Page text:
Watch what God is up to!

Are you ready?

I’m not asking if you’re finished with your Christmas shopping.
And I’m not asking if you’re finished with your Christmas decorating.
I haven’t even started!
Today’s Gospel reading urges us to “Watch!” and to “Be ready!” Are you prepared for God’s coming into your life in a new way? 
Of course, God is already and always here with us, among us and in us. This time of Advent gives us focused time to practice intentional awareness of God’s presence in our lives. I invite you to be on the look-out, awake and ready to respond when God shows up in your life! God’s is always creating something new. 

How can you stay awake? 

Here are five practices to consider:

  1. Seek Solitude:

It is in the silence that you can best hear God’s still, small voice. Maybe begin the day with 10 minutes of quiet: watching the sun rise or the coffee drip. Be mindful that you are in the presence of God. You are on holy ground – even right there in your kitchen. This would be a good time to bring up that one thing, person, or issue that is weighing on your heart, asking for God’s guidance. So, 10 minutes each day. Unless you’re really busy, then do 20 minutes.

  1. Find Community:

A community helps you find the faithful path and stay on that path. We are humans so we need to be around other people. It’s the way we are built. It is here, in community, that we can find trusted others who will pull us back onto the path if we go wandering off, which we do because we are humans. While being around others is almost impossible during these vexing pandemic times, a community of like-minded souls can help us on the journey, exploring new ways of being a worship community, like using Zoom!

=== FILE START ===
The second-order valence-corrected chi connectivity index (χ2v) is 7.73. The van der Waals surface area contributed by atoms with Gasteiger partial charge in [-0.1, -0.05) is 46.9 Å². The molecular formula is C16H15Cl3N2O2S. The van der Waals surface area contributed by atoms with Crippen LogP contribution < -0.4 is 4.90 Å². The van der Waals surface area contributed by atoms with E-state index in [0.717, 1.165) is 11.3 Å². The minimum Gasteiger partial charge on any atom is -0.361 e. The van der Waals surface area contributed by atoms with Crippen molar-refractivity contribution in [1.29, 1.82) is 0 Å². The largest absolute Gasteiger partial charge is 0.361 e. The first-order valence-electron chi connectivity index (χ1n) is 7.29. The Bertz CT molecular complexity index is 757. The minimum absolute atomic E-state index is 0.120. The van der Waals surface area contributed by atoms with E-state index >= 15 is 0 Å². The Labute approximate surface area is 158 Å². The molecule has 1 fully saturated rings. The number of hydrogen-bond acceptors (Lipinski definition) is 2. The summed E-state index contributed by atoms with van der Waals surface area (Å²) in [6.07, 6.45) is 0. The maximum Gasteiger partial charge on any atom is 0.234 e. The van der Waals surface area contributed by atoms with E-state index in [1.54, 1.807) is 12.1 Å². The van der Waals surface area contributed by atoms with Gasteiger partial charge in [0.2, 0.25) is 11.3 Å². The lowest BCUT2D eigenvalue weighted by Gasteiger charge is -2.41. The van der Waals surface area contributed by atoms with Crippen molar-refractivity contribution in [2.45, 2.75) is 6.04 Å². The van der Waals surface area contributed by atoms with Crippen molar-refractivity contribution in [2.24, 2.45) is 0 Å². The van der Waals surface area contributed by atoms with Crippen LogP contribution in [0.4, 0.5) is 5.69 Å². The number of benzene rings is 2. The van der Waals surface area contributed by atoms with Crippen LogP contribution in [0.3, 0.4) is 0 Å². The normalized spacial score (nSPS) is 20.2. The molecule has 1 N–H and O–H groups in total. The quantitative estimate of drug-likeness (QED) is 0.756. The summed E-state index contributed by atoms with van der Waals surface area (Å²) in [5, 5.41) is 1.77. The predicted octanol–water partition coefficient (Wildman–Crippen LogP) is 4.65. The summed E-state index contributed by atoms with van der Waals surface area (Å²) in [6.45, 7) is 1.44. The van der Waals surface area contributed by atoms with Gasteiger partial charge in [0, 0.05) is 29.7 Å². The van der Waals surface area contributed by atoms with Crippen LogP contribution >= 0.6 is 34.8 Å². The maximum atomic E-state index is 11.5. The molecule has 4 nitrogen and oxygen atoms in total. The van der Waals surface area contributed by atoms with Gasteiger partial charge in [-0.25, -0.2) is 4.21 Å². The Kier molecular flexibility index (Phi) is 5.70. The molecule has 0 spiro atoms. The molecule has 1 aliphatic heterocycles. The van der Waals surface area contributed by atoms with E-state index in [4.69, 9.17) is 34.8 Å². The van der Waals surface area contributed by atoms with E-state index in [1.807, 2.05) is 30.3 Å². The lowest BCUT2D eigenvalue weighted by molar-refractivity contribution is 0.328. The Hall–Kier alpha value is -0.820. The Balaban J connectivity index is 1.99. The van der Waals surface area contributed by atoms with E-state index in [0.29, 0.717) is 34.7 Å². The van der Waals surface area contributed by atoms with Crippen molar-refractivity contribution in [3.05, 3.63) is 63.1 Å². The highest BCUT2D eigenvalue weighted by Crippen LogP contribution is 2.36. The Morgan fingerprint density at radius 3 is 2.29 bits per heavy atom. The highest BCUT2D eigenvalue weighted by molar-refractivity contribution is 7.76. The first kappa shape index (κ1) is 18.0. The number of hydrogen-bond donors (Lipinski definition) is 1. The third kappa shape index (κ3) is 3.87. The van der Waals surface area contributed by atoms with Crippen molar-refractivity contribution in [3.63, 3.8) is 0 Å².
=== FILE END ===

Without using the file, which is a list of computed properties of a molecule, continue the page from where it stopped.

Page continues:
1. Stay Hopeful:

“The one who has hope lives differently,” according to Pope Benedict 16. We know that this is not all there is to life. There is something bigger, deeper, that invites us forward. Can you hear it?
How can we stay hopeful now, in these trying times? Only with God’s help. I refer you back to the first practice of seeking solitude to hear God’s voice. We don’t have to muster up hope from our own power or resources.  Hope can always be found in God’s inexhaustible love and goodness.
Being hopeful is a revolutionary act in the midst of all the bad news surrounding us. Even though so much has been cancelled this year, hope will never be cancelled!

  1. Surrender:

Surrender means embracing what is instead of denying it or resisting it. It might be helpful to find a labyrinth in real life or click here to download and print a finger labyrinth to help you with this and the next practice.  
As you approach the labyrinth for real or on paper or just in your imagination, notice that are carrying thoughts and feelings about some external triggering event or circumstance. As you enter the labyrinth, walk mindfully with your feelings or thoughts, naming them, and honoring them. Carry your feelings and thoughts to the center, following the twists and turns of the labyrinth path.
The challenge here is to surrender to the chaos without stepping out of the labyrinth or falling out of alignment with your true self. In every situation you have 2 choices:
Choice 1: RESIST what is. This option will find you bracing yourself and tightening up. From this space, you will be reacting from your reptilian brain guaranteeing that you will not be able to access your higher self or hear God’s direction.
Choice 2: WELCOME what is. Yield and soften to the thoughts and feelings rising up in you. From this space, you can stay aligned with your higher self and from here, you will be able to hear from God. Once you have welcomed the inner feelings or thoughts triggered by the external circumstance, you can take the next step from a place of alignment and clarity. Thanks to Cynthia Bourgeault’s The Wisdom Jesus for this Welcoming Practice.